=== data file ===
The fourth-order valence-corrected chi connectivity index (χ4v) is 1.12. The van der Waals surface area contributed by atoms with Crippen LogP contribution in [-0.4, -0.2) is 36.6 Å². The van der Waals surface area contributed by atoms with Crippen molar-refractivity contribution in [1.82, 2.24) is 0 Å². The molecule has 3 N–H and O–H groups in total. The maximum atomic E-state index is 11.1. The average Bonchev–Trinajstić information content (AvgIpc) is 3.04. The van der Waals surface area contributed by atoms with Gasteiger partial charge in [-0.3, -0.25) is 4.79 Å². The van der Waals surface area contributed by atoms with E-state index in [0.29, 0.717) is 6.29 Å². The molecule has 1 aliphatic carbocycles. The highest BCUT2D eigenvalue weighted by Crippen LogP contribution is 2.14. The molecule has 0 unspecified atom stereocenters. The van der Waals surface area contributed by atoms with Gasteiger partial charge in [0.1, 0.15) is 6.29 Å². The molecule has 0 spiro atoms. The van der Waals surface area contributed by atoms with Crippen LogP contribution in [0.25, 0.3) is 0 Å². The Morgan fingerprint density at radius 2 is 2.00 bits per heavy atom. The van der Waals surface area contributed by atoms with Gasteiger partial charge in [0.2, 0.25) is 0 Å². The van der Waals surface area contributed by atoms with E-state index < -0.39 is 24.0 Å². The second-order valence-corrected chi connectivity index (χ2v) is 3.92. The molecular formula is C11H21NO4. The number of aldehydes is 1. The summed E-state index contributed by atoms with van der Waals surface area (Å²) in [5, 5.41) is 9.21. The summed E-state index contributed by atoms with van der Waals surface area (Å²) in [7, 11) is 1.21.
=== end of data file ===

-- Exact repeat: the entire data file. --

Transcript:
The fourth-order valence-corrected chi connectivity index (χ4v) is 1.12. The van der Waals surface area contributed by atoms with Crippen LogP contribution in [-0.4, -0.2) is 36.6 Å². The van der Waals surface area contributed by atoms with Crippen molar-refractivity contribution in [1.82, 2.24) is 0 Å². The molecule has 3 N–H and O–H groups in total. The maximum atomic E-state index is 11.1. The average Bonchev–Trinajstić information content (AvgIpc) is 3.04. The van der Waals surface area contributed by atoms with Gasteiger partial charge in [-0.3, -0.25) is 4.79 Å². The van der Waals surface area contributed by atoms with E-state index in [0.29, 0.717) is 6.29 Å². The molecule has 1 aliphatic carbocycles. The highest BCUT2D eigenvalue weighted by Crippen LogP contribution is 2.14. The molecule has 0 unspecified atom stereocenters. The van der Waals surface area contributed by atoms with Gasteiger partial charge in [0.1, 0.15) is 6.29 Å². The molecule has 0 spiro atoms. The van der Waals surface area contributed by atoms with Crippen LogP contribution in [0.25, 0.3) is 0 Å². The Morgan fingerprint density at radius 2 is 2.00 bits per heavy atom. The van der Waals surface area contributed by atoms with Gasteiger partial charge in [0.2, 0.25) is 0 Å². The van der Waals surface area contributed by atoms with E-state index < -0.39 is 24.0 Å². The second-order valence-corrected chi connectivity index (χ2v) is 3.92. The molecular formula is C11H21NO4. The number of aldehydes is 1. The summed E-state index contributed by atoms with van der Waals surface area (Å²) in [5, 5.41) is 9.21. The summed E-state index contributed by atoms with van der Waals surface area (Å²) in [7, 11) is 1.21.